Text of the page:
Nova Scotia Duck Tolling Retrievers are generally robust and healthy dogs that are not prone to sickness and enjoy and demand hours of excursions and training, even in windy weather.
At the end of 2010, the breed was negatively reported in the media – the reason was a newly founded, extremely small German Toller club, which had taken it upon itself to want to cross other breeds into the Toller population. To get this approved, an unprecedented „character assassination campaign“ began concerning the health of the Toller. DRC Toller breeders were suddenly confronted with the accusation of „animal cruelty“ or „torture breeding“. The efforts of the said Tollerclub remained fortunately unsuccessful – and meanwhile the club also does not exist any more. A rogue, who thinks evil thereby.
The at that time written statement of the DRC Toller breeders to the health situation of the breed is however still current in its basic pillars and for Toller interested in any case worth reading, therefore it is still to be found here on our side:
The following diseases occur basically rarely, nevertheless, every Toller owner should know them to be able to react quickly in case of corresponding symptoms:
This disease unfortunately occurs much more frequently in the Toller than in other breeds – nevertheless, diseased dogs are isolated cases. Although SRMA is little researched so far, there seems to be a hereditary disposition. There is an inflammation of the meninges and sometimes also of the joints, which reacts to cortisone with spontaneous improvement. This disease occurs mainly in young Tollers within the first two years of life and manifests itself by high fever and a rigid head and neck posture with apparently great pain. The dog does not like to be touched and appears apathetic. With these symptoms all alarm bells should immediately ring in every Toller owner – the dog belongs immediately into expert hands!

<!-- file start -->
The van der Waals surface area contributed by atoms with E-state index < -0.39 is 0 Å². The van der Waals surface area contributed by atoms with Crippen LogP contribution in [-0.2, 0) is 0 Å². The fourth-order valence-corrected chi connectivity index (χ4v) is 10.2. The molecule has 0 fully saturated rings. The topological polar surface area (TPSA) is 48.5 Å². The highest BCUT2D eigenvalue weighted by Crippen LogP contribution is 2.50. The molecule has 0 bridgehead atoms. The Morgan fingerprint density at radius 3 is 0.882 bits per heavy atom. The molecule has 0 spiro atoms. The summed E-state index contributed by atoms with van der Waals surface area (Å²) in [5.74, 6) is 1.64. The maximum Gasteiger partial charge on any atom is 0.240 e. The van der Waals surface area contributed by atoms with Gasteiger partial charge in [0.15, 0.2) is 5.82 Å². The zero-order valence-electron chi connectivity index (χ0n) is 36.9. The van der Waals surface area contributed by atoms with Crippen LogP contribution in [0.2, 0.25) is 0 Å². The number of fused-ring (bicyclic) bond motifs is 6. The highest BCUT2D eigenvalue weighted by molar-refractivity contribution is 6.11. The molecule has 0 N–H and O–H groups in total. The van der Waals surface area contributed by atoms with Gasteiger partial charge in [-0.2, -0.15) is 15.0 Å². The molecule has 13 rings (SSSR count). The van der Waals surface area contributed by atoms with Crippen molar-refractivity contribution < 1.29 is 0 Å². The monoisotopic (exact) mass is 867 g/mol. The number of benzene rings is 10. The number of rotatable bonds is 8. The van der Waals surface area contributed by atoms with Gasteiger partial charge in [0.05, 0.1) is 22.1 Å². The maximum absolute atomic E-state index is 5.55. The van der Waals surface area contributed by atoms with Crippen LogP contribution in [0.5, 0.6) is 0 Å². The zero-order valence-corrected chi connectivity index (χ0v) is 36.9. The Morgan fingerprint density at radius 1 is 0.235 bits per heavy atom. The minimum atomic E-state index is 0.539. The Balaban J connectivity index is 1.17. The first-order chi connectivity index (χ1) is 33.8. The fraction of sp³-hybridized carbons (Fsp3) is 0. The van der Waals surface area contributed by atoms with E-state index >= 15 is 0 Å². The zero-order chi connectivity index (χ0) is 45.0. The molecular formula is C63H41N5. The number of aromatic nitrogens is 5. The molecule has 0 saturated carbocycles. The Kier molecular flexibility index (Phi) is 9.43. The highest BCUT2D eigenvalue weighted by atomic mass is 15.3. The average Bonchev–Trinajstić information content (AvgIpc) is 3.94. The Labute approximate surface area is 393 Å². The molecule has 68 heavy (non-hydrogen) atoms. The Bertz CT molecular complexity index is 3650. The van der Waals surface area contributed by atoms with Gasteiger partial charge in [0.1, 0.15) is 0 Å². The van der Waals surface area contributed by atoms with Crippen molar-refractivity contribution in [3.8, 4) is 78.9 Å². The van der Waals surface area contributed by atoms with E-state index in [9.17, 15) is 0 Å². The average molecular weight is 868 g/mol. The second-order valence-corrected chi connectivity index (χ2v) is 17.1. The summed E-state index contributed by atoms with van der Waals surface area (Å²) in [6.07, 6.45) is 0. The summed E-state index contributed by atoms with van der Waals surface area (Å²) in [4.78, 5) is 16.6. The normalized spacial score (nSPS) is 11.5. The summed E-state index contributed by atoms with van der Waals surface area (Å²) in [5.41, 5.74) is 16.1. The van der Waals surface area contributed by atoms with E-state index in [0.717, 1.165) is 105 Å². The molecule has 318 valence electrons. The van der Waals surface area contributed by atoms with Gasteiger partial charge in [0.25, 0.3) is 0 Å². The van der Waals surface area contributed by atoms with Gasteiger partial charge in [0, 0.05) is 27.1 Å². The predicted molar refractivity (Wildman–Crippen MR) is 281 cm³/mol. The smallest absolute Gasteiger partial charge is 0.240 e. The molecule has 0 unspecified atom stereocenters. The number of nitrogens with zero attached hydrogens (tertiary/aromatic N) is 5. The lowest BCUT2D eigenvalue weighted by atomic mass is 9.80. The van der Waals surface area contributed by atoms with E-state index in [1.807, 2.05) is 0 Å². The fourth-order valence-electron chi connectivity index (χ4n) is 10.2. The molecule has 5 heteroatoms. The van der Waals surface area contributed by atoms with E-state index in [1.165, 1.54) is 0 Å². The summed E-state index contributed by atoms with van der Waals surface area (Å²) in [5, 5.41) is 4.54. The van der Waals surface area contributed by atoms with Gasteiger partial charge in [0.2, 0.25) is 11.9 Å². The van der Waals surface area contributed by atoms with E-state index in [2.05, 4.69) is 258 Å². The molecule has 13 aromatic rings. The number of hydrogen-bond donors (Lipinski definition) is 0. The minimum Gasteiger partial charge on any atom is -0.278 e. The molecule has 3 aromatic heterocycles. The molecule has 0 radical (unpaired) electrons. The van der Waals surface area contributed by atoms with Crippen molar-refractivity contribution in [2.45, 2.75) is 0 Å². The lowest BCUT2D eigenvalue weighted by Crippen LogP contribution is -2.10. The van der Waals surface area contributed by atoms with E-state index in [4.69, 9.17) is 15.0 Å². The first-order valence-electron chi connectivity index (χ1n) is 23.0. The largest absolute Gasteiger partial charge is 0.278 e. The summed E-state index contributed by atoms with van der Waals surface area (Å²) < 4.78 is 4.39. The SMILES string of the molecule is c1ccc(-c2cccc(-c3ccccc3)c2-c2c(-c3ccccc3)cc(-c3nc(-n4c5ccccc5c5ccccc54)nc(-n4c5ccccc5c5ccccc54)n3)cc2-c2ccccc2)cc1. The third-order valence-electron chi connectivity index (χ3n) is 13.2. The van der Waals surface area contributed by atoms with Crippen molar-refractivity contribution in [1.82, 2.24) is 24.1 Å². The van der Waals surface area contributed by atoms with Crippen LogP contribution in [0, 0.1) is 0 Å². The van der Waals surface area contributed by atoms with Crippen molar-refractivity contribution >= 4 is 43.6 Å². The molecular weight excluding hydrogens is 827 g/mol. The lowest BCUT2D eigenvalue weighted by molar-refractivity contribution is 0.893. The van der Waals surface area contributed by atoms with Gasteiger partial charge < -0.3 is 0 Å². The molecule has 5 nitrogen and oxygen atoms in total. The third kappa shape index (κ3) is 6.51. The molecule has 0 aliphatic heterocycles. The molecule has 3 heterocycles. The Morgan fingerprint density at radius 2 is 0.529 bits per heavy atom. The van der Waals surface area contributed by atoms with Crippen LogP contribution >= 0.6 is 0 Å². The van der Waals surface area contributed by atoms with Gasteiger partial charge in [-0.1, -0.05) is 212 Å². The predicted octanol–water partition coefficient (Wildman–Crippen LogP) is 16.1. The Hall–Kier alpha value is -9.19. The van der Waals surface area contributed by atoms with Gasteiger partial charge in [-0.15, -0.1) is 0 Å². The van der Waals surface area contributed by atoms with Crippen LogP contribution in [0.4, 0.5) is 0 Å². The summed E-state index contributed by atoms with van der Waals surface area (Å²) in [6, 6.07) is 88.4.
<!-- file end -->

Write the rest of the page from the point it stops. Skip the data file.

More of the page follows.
This disease is more common in middle-aged Tollers and results in severe inflammation of the joints. The diseased dog is in great pain and lame. Diagnosis is possible only by means of puncture of the diseased joints.
PRA is a progressive atrophy of the retina, which sooner or later leads to blindness in affected dogs. However, there is now a genetic test for PRA, so that it is possible for breeders to exclude the later disease of their puppies by selecting suitable mating partners.
CEA affects the development of the retina, which can have various manifestations. As with PRA, it is now possible to have your dog tested for CEA, so the disease does not play a major role in Toller..
Malformations of the joints
HD/ED affects Tollers rather rarely compared to others, especially the larger breeds. These deformities of the hip and elbow joints have a hereditary component and lead to premature wear of the joints, which is painful for the dog. To prevent HD/ED, especially in the first year of life, you should make sure that your Toller is nice and slim and that he jumps or runs stairs as little as possible. From the age of 12 months you should have your dog x-rayed to find out the degree of HD/ED of your dog.
This disease, which is very likely to be inherited, is manifested by shortened forelimbs and hindlimbs and a crippled forehand („dachshund legs“). The entire dog looks disproportionate: a long back and very short, misshapen legs. Despite the often typical appearance, CHO can only be diagnosed without doubt by means of an X-ray examination.